A match was lighted so that a missing light bulb could be replaced. The fire that raced across the ceiling would quickly spread to engulf the entire night club, Boston’s swanky Cocoanut Grove, on Nov. 28, 1942. Officials needed days to tally the dead, eventually reaching a shocking total of 492 victims, with many more injured. The club had been well beyond capacity, with over 1,000 patrons crowded into three main rooms. Doors for escape had been locked, and people were trapped by those and by thick brick glass windows. The tragedy led to changes nationally in fire safety codes and advanced the practice of treating burn victims. It remains the worst fire in Boston history.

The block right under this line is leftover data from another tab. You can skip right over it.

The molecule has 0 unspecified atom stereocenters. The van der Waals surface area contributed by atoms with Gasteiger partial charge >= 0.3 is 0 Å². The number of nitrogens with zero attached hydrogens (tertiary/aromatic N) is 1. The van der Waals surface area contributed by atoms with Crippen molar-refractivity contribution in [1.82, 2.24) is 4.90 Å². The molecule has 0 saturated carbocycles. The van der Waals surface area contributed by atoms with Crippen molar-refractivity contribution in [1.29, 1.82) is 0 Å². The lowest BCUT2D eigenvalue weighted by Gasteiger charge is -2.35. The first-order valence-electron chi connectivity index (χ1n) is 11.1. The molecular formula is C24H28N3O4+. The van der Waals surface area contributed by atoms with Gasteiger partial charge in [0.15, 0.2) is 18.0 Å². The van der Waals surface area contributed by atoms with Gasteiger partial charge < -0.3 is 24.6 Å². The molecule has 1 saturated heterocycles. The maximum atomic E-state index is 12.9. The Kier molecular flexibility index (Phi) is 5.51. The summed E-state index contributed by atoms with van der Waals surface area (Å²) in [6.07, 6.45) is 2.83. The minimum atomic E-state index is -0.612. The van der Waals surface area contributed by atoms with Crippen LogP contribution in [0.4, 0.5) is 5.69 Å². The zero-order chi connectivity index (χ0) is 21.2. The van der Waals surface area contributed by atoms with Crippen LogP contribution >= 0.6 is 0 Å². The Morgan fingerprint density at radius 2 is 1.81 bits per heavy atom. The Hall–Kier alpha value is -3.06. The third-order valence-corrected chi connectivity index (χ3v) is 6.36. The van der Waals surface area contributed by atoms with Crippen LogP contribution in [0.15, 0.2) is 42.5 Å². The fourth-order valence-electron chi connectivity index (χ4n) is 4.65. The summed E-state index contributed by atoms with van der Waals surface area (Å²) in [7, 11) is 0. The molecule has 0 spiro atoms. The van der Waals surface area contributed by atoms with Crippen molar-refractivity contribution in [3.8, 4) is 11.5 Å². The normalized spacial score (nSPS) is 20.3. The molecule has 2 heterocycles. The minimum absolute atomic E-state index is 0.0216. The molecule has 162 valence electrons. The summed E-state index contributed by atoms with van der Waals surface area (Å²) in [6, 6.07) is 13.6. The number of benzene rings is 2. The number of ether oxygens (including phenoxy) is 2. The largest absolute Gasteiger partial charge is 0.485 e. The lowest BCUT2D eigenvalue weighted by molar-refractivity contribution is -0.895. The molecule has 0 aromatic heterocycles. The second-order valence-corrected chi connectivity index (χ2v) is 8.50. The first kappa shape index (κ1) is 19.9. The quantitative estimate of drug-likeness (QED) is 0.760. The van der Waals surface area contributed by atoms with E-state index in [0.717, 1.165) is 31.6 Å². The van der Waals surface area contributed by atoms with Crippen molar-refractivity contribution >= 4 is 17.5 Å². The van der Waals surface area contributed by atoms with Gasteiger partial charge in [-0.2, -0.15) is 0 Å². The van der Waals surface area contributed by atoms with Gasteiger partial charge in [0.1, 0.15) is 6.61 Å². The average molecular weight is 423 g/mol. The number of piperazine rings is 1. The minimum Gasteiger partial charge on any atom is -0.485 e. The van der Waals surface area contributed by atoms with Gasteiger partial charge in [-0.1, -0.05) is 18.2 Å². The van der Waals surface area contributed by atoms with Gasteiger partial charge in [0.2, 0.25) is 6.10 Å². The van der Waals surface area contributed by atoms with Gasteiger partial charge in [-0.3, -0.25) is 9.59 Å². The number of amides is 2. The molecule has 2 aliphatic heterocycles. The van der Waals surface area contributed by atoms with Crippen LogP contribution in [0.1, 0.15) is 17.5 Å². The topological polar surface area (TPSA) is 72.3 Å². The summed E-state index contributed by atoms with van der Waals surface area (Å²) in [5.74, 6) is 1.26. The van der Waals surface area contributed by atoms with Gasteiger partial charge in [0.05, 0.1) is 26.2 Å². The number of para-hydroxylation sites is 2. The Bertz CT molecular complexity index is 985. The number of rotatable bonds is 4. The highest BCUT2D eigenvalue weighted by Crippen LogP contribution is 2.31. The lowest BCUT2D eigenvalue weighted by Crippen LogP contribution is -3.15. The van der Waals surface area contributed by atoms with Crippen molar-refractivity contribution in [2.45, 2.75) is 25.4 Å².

In the photo above, from Dec. 3, 1942, workers at the Commission on Public Safety at 9 Park St. catalogued the dead. Commission staff and over 200 volunteers aided in operating the information service and the file for civilian identification. The dead were divided into three groups: Army, Navy, and civilian. The Army victims were taken to Fort Banks, Winthrop; the Navy victims to the Marine Hospital in Brighton and to the Chelsea Naval Hospital; and civilian victims were brought to the local morgues, the Southern Mortuary on Albany Street and the Northern Mortuary on North Grove Street. All of the 492 dead had been identified 89 hours and 40 minutes after the alarm was sounded at 10:20 p.m. on Saturday. LANE TURNER and LISA TUITE